Saturday, 8 September 2012

Making all housing more affordable in Malaysia


WHEN I watched Usain Bolt cross the 100m line in an Olympic record of 9.63 seconds during the recent concluded Olympic Games, I saw a young focused sprinter with only one objective in mind; to cross the finish line in the shortest possible time. He amazed the world with his stunning performance again.

This reminds me of our journey in making all Malaysian housing more affordable. It is a race that requires the same amount of focus from all relevant stakeholders including public sector which is the Government, and private sectors, i.e. the property developers, home buyers and NGOs. Furthermore, like in a race where the sprinters have a sight on the direction and goal, all stakeholders in the housing industry should be aligned to the same goal before starting the race.

To understand what exactly drives up property prices, we need to analyse the various factors that influence the price of a housing development in Malaysia. This may help us identify the root cause and provide us with the correct remedies to make Malaysian housing more affordable and sustainable.

Let's begin by looking at what are the major cost components of a property project. Twenty or 30 years ago, land acquisition was only about 5% to 10% of a project cost, but nowadays, it can take up to a sizable 20% to 30% of the whole development budget before any value-added works are carried out on the land itself.

Land prices are ever rising due to scarcity of urban land especially in the major cities. For example, a piece of land that used to cost RM10 per sq ft in Mont' Kiara during the late 80's now can cost up to RM300 per sq ft. With rising land cost “eating” up a significant portion of the development budget, house prices automatically increase as a result.

The next major cost is the holding cost and construction financing cost of the project. The longer it takes to complete a project, the higher the financing costs of the project which will then increase the price of a home.

I mentioned this before in my earlier articles that property projects are sometimes subjected to one, two or more years of gestation period to obtain all the necessary approvals from the relevant authorities before they can be launched. The lengthy approval period will definitely affect the holding costs, and slow down the supply of housing units. If this approval time is not shortened, the rising demand will only further push the prices up. This is the basic market influence of supply and demand.

Another factor that influences the cost of housing, as highlighted by developers surveyed during the recent Real Estate and Housing Developers' Association (Rehda) media briefing, is the unsold and unreleased Bumiputra units.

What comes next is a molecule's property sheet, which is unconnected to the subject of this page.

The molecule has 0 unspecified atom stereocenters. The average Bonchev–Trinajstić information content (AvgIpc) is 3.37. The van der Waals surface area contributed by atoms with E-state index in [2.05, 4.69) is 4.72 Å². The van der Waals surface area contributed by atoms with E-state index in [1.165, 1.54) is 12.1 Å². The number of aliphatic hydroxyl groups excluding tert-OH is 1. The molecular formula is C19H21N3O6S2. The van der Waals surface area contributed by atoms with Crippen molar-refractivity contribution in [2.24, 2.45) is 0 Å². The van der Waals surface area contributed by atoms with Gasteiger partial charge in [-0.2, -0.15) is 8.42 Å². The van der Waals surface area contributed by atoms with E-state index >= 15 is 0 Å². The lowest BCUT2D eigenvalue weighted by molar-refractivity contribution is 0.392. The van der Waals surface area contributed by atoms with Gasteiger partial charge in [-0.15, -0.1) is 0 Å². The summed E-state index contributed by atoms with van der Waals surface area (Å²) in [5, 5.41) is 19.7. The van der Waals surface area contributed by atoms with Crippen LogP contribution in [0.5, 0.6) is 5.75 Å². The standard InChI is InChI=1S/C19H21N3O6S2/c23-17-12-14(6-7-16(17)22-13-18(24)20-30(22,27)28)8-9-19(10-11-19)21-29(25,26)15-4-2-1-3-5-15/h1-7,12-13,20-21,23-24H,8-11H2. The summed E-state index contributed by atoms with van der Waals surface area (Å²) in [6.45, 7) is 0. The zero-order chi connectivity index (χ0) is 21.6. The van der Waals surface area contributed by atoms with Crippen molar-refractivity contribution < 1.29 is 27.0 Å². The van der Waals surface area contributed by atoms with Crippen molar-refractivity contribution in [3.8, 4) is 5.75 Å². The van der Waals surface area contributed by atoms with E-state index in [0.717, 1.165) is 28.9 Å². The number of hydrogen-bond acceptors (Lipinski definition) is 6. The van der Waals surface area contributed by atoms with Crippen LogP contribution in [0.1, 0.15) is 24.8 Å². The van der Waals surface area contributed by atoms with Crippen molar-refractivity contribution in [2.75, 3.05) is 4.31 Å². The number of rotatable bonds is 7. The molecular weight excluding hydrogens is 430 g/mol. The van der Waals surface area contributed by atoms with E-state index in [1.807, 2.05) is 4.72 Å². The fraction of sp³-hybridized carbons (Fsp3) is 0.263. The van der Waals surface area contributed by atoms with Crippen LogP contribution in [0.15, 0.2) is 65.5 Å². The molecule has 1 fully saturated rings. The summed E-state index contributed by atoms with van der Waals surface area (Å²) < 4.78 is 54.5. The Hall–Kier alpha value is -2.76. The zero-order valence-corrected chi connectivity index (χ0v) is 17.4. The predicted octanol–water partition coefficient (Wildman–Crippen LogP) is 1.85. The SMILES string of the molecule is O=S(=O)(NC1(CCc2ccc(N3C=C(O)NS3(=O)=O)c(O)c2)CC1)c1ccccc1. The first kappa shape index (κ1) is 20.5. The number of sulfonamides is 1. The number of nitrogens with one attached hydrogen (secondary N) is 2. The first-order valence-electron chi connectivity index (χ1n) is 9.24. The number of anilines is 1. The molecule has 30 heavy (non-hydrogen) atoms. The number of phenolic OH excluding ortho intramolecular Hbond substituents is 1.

According to the latest half-yearly property industry survey by Rehda, the number one reason for unsold properties comes from unreleased bumiputra units and has been so for the past two years.

With the requirement to hold on to the unsold bumiputra units, the additional holding cost is inevitably spread out to all the other house buyers in the form of higher priced units. Unreleased bumiputra units may also create a false impression of supply shortage in the market, and these can cause the prices to increase again. While we recognise the need for a bumiputra housing policy, the various states should agree on a transparent, auto-release mechanism to release bumiputra units if unsold beyond 18 months of launch, to make houses more affordable for everyone.

Apart from land cost, holding, and construction financing costs, another cost component that adds to the price of properties is utilities costs. In the past, utility companies would be expected to build substations and water storage towers as well as lay electrical cables and water pipes. Today, all these are required to be completed by developers themselves.

In a roundtable discussion on housing affordability, Housing Buyers Association secretary-general, Chang Kim Loong highlighted that the privatisation of utility companies have turned them into profit-oriented companies. Taxpayers' monies are no longer utilised to provide the basic necessities that they have paid for. This ends up making houses cost more because home owners end up bearing the cost of the infrastructure for these utility services.

In the illustration mentioned at the start of this article, a sprinter must stay focused on the targeted goal of winning the race without mental and physical disadvantages before and during the sprint. Imagine if Bolt needed to run against a headwind and carried a few pounds on his back all along the race. Would he still able to break the Olympic record and become a legend?

In the race to make the price of all housing units more affordable, the issues of high land cost, lengthy approval period, additional utilities expenditure and unreleased bumiputra lots are the burdens that are holding houses back from becoming more affordable. Solve these dilemmas and we will begin to break records.


FIABCI Asia-Pacific Regional Secretariat chairman Datuk Alan Tong has over 50 years of experience in property development. He is also the group chairman of Bukit Kiara Properties. For feedback, please email feedback@fiabci-asiapacific.com

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1 comment:

  1. Sometimes, people choose cheaper materials for their roofs. But you should still make sure that this is not easily ruined so that it could protect your home.

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